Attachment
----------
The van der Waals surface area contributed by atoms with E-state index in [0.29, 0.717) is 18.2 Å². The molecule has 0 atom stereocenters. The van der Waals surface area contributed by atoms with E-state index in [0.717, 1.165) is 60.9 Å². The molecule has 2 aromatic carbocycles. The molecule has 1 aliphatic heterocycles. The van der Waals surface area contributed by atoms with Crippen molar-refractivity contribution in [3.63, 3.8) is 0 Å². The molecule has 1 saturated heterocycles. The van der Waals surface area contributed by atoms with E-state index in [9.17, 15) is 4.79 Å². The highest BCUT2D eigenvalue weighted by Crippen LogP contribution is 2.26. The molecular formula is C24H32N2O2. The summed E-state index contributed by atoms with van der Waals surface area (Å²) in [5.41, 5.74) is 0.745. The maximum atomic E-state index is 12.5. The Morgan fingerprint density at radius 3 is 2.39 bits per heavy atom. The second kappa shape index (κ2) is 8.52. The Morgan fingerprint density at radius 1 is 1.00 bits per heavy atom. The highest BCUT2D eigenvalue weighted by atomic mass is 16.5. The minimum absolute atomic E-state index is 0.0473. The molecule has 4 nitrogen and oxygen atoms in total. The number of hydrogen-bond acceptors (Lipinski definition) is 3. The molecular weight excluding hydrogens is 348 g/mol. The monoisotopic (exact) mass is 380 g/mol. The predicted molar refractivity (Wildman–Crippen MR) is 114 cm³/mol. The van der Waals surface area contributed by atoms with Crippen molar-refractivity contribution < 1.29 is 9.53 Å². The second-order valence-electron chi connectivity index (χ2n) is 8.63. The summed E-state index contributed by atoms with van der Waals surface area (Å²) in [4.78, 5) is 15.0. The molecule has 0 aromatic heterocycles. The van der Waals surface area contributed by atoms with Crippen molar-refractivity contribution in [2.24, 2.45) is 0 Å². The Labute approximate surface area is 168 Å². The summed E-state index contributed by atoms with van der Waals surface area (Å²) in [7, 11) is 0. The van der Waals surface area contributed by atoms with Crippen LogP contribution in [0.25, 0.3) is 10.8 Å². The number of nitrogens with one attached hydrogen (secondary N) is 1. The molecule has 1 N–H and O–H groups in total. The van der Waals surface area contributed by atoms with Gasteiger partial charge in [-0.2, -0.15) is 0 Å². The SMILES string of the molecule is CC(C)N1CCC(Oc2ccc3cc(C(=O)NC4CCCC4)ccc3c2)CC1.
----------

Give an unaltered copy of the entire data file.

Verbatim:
The van der Waals surface area contributed by atoms with E-state index in [0.29, 0.717) is 18.2 Å². The molecule has 0 atom stereocenters. The van der Waals surface area contributed by atoms with E-state index in [0.717, 1.165) is 60.9 Å². The molecule has 2 aromatic carbocycles. The molecule has 1 aliphatic heterocycles. The van der Waals surface area contributed by atoms with Crippen molar-refractivity contribution in [3.63, 3.8) is 0 Å². The molecule has 1 saturated heterocycles. The van der Waals surface area contributed by atoms with E-state index in [9.17, 15) is 4.79 Å². The highest BCUT2D eigenvalue weighted by Crippen LogP contribution is 2.26. The molecular formula is C24H32N2O2. The summed E-state index contributed by atoms with van der Waals surface area (Å²) in [5.41, 5.74) is 0.745. The maximum atomic E-state index is 12.5. The Morgan fingerprint density at radius 3 is 2.39 bits per heavy atom. The second kappa shape index (κ2) is 8.52. The Morgan fingerprint density at radius 1 is 1.00 bits per heavy atom. The highest BCUT2D eigenvalue weighted by atomic mass is 16.5. The minimum absolute atomic E-state index is 0.0473. The molecule has 4 nitrogen and oxygen atoms in total. The number of hydrogen-bond acceptors (Lipinski definition) is 3. The molecular weight excluding hydrogens is 348 g/mol. The monoisotopic (exact) mass is 380 g/mol. The predicted molar refractivity (Wildman–Crippen MR) is 114 cm³/mol. The van der Waals surface area contributed by atoms with Crippen molar-refractivity contribution < 1.29 is 9.53 Å². The second-order valence-electron chi connectivity index (χ2n) is 8.63. The summed E-state index contributed by atoms with van der Waals surface area (Å²) in [4.78, 5) is 15.0. The molecule has 0 aromatic heterocycles. The van der Waals surface area contributed by atoms with Crippen molar-refractivity contribution in [2.24, 2.45) is 0 Å². The Labute approximate surface area is 168 Å². The summed E-state index contributed by atoms with van der Waals surface area (Å²) in [7, 11) is 0. The van der Waals surface area contributed by atoms with Crippen LogP contribution in [0.25, 0.3) is 10.8 Å². The number of nitrogens with one attached hydrogen (secondary N) is 1. The molecule has 1 N–H and O–H groups in total. The van der Waals surface area contributed by atoms with Gasteiger partial charge in [-0.2, -0.15) is 0 Å². The SMILES string of the molecule is CC(C)N1CCC(Oc2ccc3cc(C(=O)NC4CCCC4)ccc3c2)CC1.